New York Beaver

Castor Canadensis, the beaver.  Since 1975, the beaver is the official state animal of New York.  It is difficult to think of a more appropriate symbol for the state government.

The beaver is famously busy, as is our government.  17,000 pieces of legislation every session, annual budgets the size of two or three phone books, and an endless flow of new regulations is – euphemistically – exceptionally busy.  But that is not the reason the beaver is such an appropriate symbol.

More than any other animal, the beaver represents unintended consequences.  The good-hearted beaver wants to build a lodge for his little beavers (“kits” to be accurate).  In the process he fells many trees, alters waterways, and altogether changes the landscape.  Much of the beaver’s impact is positive; he creates new habitats that encourage new plants and animals and his dams have a purifying effect on the water.  Some of the beaver’s impact is negative; he aids erosion, floods farms, and destroys the home of some other animals.

Our New York State government is much the same.  One idea, one bill, one budget, enacted on an Empire scale (Excelsior!) alters the landscape dramatically.

Examples abound but one Governor Andrew Cuomo used in his 2012 State of the State address seems particularly useful.  Cuomo cited figures that show public employee pension costs increasing a full 100 percent in the four year span of 2009-2013.  Obviously, such growth is unsustainable.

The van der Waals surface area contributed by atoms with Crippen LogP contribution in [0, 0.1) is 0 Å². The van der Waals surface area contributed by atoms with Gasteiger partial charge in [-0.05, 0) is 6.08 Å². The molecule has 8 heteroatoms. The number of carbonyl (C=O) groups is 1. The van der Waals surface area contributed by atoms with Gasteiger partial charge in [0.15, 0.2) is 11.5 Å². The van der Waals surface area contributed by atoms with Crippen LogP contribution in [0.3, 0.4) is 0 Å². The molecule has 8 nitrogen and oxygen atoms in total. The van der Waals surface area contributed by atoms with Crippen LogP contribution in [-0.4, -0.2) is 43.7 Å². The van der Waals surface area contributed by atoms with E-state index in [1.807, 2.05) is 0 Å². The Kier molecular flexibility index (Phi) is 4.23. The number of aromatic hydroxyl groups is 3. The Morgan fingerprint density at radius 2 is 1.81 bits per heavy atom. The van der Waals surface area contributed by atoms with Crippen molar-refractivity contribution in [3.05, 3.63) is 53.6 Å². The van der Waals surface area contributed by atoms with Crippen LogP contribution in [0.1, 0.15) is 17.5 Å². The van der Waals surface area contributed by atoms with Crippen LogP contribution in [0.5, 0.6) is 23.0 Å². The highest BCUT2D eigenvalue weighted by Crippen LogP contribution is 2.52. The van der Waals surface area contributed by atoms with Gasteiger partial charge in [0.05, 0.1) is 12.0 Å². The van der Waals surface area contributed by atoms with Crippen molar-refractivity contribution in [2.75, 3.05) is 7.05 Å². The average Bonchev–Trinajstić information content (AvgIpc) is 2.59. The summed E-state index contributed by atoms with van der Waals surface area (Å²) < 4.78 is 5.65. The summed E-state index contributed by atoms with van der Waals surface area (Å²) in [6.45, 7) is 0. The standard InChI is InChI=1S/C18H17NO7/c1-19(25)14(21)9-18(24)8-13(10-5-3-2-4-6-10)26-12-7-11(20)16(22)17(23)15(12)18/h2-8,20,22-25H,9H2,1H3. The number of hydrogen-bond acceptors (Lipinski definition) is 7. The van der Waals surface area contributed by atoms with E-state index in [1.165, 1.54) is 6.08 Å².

To be clear, no one hates public employees.  No one thinks sanitation workers, or teachers, or police officers, or bus drivers, are out to damage the state.  The contrary is true.  Legislators of both parties are generally well-intentioned and reflective of the common desire to be generous.  So, public employees are rewarded for their hard work, pension benefits are added, salaries increase, and so forth.  The beaver builds a lodge for his kits.

Unfortunately the unintended consequences can not be denied.  Again, some are good.  Public employees hold useful jobs, spend money in their communities, pay taxes, etceteras.  But neither can the negative unintended consequences be denied.  Crippling debt, forced cuts to other public spending, higher taxes that hurts other families and businesses, and the like.

The beaver is a likeable critter.  But we must conduct our political affairs with more foresight, greater maturity, and deeper wisdom than a large rodent.

 

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